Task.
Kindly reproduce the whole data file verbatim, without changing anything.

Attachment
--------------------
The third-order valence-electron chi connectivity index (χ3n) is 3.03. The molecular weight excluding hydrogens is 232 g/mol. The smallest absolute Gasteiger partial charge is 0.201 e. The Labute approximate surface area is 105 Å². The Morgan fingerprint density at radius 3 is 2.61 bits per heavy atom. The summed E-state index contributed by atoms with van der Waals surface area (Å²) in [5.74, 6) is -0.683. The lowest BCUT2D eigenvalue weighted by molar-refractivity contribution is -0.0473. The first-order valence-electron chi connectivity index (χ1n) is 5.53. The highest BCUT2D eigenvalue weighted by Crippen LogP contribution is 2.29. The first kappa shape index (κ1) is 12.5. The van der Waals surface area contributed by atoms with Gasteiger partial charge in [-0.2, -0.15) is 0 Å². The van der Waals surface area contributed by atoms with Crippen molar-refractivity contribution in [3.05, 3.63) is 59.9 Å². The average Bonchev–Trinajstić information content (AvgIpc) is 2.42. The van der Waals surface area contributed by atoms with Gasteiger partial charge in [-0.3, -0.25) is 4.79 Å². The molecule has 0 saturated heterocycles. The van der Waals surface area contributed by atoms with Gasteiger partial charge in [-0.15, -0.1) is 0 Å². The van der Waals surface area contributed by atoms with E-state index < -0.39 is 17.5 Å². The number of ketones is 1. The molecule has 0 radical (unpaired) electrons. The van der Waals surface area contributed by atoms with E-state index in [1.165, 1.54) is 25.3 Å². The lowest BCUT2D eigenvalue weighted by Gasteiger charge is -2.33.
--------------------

The third-order valence-electron chi connectivity index (χ3n) is 3.03. The molecular weight excluding hydrogens is 232 g/mol. The smallest absolute Gasteiger partial charge is 0.201 e. The Labute approximate surface area is 105 Å². The Morgan fingerprint density at radius 3 is 2.61 bits per heavy atom. The summed E-state index contributed by atoms with van der Waals surface area (Å²) in [5.74, 6) is -0.683. The lowest BCUT2D eigenvalue weighted by molar-refractivity contribution is -0.0473. The first-order valence-electron chi connectivity index (χ1n) is 5.53. The highest BCUT2D eigenvalue weighted by Crippen LogP contribution is 2.29. The first kappa shape index (κ1) is 12.5. The van der Waals surface area contributed by atoms with Gasteiger partial charge in [-0.2, -0.15) is 0 Å². The van der Waals surface area contributed by atoms with Crippen molar-refractivity contribution in [3.05, 3.63) is 59.9 Å². The average Bonchev–Trinajstić information content (AvgIpc) is 2.42. The van der Waals surface area contributed by atoms with Gasteiger partial charge in [-0.3, -0.25) is 4.79 Å². The molecule has 0 saturated heterocycles. The van der Waals surface area contributed by atoms with Gasteiger partial charge in [-0.15, -0.1) is 0 Å². The van der Waals surface area contributed by atoms with E-state index < -0.39 is 17.5 Å². The number of ketones is 1. The molecule has 0 radical (unpaired) electrons. The van der Waals surface area contributed by atoms with E-state index in [1.165, 1.54) is 25.3 Å². The lowest BCUT2D eigenvalue weighted by Gasteiger charge is -2.33.